Lowry testified before a Rutherford County grand jury on Jan. 9, 2012. The grand jury reportedly was to announce its decision on whether to indict on Feb. 8.
On Feb. 5, while Lowry was staying in a guest house adjacent the home of Faith In America’s executive director, Lowry disappeared sometime between midnight and 2 a.m. Faith In America has not heard from him since.
In less than eight hours after his disappearance on Feb. 5, an attorney reportedly informed local authorities that Lowry was dropping all charges and would be recanting his allegations.
Another member of Joshua Farmer’s law firm is WOFF member Mark Morris, who was named as an alleged perpetrator in the original police report filed by Michael Lowry in February 2012.
The letter also claims that the church is not anti-gay. However, its current website states “Out of the place of prayer, God has been able to make His will known in the area of deliverance from demonic oppression. Many have been set free from the devil’s torment and oppression as the result of believing prayer and submission to God. Those who were once drug addicts, alcoholics, homosexuals, etc., are now delivered by the power of God and area living normal lives, serving God and doing His will.”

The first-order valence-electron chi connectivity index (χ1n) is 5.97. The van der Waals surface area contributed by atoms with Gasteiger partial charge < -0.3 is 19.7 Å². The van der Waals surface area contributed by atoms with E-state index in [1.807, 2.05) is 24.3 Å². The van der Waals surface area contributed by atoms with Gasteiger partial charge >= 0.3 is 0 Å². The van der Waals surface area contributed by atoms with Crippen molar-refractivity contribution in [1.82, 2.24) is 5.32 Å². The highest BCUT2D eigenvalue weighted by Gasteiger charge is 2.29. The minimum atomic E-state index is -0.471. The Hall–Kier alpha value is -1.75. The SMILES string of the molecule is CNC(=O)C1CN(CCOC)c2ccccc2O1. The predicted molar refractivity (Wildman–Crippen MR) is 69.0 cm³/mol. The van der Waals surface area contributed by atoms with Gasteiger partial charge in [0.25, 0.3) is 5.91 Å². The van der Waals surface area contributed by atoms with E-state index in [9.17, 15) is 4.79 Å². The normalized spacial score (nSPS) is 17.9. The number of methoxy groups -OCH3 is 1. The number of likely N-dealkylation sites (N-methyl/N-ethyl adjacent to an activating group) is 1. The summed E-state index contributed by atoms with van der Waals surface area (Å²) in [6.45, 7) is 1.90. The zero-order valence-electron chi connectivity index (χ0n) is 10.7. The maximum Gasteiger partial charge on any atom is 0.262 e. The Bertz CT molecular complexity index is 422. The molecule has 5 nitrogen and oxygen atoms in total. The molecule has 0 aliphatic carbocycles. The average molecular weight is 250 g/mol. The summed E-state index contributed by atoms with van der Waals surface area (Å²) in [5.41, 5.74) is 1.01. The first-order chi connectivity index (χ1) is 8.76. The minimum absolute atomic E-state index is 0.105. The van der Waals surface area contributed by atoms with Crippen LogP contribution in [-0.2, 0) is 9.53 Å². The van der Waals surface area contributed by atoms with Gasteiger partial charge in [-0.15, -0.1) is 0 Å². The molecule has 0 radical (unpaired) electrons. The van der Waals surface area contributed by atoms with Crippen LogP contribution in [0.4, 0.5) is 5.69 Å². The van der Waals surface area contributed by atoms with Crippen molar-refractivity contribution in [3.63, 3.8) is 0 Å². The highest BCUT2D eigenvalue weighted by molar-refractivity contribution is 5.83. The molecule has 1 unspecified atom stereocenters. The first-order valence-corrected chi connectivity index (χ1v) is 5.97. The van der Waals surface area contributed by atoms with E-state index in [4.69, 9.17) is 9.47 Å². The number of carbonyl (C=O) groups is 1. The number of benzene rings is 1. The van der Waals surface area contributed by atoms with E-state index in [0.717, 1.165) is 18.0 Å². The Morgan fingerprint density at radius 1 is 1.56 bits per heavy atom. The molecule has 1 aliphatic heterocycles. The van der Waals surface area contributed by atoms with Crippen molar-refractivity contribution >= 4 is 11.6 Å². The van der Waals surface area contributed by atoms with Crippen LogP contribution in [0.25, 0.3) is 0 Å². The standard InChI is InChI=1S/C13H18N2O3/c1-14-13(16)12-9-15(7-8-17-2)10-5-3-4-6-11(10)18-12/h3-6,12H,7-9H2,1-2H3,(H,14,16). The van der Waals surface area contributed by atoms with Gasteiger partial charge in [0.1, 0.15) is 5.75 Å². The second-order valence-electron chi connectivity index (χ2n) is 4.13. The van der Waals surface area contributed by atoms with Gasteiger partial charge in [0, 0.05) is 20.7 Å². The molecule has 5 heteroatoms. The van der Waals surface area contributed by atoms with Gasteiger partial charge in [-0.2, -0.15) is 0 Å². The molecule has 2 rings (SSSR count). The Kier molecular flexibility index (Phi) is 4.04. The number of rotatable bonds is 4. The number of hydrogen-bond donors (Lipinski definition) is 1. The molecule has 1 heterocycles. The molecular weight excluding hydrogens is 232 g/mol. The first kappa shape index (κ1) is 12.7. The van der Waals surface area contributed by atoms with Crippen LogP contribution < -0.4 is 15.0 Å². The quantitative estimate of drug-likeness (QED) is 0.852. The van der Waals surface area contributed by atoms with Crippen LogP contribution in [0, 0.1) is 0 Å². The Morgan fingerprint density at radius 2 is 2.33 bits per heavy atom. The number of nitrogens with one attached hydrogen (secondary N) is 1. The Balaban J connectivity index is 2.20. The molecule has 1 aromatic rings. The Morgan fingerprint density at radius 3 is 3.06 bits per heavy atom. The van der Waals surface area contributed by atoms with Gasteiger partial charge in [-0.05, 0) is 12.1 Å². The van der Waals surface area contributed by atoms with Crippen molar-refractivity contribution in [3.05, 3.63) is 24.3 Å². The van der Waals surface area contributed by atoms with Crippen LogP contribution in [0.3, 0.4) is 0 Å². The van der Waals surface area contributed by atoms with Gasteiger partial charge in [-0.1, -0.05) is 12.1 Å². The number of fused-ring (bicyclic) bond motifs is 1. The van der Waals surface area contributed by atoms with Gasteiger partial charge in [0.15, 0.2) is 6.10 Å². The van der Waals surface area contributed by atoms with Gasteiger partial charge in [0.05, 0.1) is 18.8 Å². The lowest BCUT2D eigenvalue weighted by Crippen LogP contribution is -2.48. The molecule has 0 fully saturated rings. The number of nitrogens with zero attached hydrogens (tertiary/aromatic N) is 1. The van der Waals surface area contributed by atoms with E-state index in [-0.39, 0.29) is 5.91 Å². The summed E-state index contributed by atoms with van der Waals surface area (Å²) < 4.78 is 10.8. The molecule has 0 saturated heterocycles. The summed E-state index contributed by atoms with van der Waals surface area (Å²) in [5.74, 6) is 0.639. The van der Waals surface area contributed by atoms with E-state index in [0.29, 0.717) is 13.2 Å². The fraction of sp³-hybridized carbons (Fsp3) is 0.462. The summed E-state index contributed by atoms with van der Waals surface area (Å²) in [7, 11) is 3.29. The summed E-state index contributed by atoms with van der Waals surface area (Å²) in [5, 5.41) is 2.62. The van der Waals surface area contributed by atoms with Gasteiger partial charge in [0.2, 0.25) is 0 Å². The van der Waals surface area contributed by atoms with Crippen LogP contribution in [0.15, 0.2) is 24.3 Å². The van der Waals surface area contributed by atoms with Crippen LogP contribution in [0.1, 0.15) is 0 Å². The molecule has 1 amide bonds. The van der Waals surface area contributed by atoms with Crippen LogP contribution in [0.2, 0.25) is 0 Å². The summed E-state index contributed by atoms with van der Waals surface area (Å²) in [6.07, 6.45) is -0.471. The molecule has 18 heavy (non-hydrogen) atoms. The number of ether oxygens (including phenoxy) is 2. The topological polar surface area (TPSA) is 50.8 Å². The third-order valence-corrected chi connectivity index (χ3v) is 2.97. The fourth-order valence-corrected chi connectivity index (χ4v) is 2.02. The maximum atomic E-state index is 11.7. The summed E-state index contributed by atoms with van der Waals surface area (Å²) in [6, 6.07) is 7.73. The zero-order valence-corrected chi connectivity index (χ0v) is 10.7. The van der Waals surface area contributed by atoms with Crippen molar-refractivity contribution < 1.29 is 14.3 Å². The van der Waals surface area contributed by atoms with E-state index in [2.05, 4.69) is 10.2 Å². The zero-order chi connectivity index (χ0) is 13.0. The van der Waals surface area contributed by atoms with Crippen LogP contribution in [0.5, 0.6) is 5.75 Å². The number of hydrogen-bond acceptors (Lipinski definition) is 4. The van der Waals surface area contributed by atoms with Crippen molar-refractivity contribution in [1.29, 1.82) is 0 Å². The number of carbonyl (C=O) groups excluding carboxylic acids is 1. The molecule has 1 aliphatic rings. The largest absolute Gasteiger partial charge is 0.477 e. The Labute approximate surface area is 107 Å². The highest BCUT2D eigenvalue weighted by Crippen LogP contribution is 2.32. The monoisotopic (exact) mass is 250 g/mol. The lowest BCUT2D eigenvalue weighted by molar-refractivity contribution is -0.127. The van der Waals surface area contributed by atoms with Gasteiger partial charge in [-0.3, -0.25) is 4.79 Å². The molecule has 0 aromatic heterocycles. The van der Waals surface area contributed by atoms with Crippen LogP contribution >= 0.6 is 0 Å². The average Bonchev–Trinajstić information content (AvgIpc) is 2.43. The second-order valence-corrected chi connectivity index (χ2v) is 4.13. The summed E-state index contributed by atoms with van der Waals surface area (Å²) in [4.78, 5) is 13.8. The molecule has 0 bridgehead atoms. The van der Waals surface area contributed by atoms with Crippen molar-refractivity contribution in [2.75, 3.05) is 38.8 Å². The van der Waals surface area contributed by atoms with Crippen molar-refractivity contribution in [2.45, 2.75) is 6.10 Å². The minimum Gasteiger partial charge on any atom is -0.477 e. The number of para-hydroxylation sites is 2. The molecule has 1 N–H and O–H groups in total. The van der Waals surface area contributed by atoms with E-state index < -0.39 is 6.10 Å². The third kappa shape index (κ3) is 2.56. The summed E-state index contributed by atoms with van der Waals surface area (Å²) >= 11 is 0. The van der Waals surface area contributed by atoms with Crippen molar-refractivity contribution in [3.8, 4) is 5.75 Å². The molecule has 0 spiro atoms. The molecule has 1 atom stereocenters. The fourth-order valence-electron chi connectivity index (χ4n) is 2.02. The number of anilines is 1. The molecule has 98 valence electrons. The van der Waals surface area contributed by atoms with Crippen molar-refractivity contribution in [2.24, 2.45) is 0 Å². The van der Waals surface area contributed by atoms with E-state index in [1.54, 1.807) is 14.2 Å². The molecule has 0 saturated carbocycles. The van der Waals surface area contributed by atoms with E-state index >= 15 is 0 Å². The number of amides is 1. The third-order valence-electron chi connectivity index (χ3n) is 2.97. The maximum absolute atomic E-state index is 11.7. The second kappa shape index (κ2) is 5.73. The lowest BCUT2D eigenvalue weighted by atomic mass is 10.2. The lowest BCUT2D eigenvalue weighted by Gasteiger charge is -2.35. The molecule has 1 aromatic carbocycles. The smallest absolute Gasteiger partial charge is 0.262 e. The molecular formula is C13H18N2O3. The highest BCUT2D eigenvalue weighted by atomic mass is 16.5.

“Again, this demonstrates an incredible degree of ignorance,” Childers said. “For this church to think that it can teach something like that and then say that they welcome and love gay people, that must be the height of ignorance and misunderstanding – and in this specific case simply a lie.
“When it comes to confronting religion-based bigotry’s harm caused to LGBT youth and families, I’m letting this anti-gay religious organization know that no amount of intimidation or deception will deter us from our efforts to end that harm.”
Faith in America is a nonprofit organization that nationally educates the public about the harm caused to gay, lesbian, bisexual and transgender people when certain church teaching is used to promote and justify stigma and hostility toward that minority population. Brent Childers, an evangelical Christian who once aligned himself with the anti-gay religious industry, serves as executive director.
[From a News Release]